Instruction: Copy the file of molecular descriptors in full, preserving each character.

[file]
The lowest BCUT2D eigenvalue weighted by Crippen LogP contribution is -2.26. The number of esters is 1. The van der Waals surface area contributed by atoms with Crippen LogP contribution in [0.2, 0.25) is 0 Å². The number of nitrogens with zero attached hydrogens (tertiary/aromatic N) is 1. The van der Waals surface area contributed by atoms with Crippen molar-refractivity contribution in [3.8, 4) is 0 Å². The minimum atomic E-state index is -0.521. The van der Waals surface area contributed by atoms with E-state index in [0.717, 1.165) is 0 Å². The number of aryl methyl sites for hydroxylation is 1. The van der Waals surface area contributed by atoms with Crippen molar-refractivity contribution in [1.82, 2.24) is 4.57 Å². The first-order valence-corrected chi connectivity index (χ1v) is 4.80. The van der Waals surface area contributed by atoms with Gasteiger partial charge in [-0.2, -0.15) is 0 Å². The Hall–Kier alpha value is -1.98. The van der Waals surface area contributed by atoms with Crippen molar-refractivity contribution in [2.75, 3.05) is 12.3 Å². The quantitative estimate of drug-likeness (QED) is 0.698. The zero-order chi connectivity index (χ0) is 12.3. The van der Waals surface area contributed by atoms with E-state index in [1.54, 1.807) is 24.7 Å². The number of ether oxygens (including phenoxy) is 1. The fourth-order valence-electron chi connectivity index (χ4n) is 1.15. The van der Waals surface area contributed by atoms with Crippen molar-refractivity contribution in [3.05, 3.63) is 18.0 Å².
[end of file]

The lowest BCUT2D eigenvalue weighted by Crippen LogP contribution is -2.26. The number of esters is 1. The van der Waals surface area contributed by atoms with Crippen LogP contribution in [0.2, 0.25) is 0 Å². The number of nitrogens with zero attached hydrogens (tertiary/aromatic N) is 1. The van der Waals surface area contributed by atoms with Crippen molar-refractivity contribution in [3.8, 4) is 0 Å². The minimum atomic E-state index is -0.521. The van der Waals surface area contributed by atoms with E-state index in [0.717, 1.165) is 0 Å². The number of aryl methyl sites for hydroxylation is 1. The van der Waals surface area contributed by atoms with Crippen molar-refractivity contribution in [1.82, 2.24) is 4.57 Å². The first-order valence-corrected chi connectivity index (χ1v) is 4.80. The van der Waals surface area contributed by atoms with Gasteiger partial charge in [-0.2, -0.15) is 0 Å². The Hall–Kier alpha value is -1.98. The van der Waals surface area contributed by atoms with Crippen molar-refractivity contribution in [2.75, 3.05) is 12.3 Å². The quantitative estimate of drug-likeness (QED) is 0.698. The zero-order chi connectivity index (χ0) is 12.3. The van der Waals surface area contributed by atoms with E-state index in [1.54, 1.807) is 24.7 Å². The number of ether oxygens (including phenoxy) is 1. The fourth-order valence-electron chi connectivity index (χ4n) is 1.15. The van der Waals surface area contributed by atoms with Crippen molar-refractivity contribution in [3.05, 3.63) is 18.0 Å².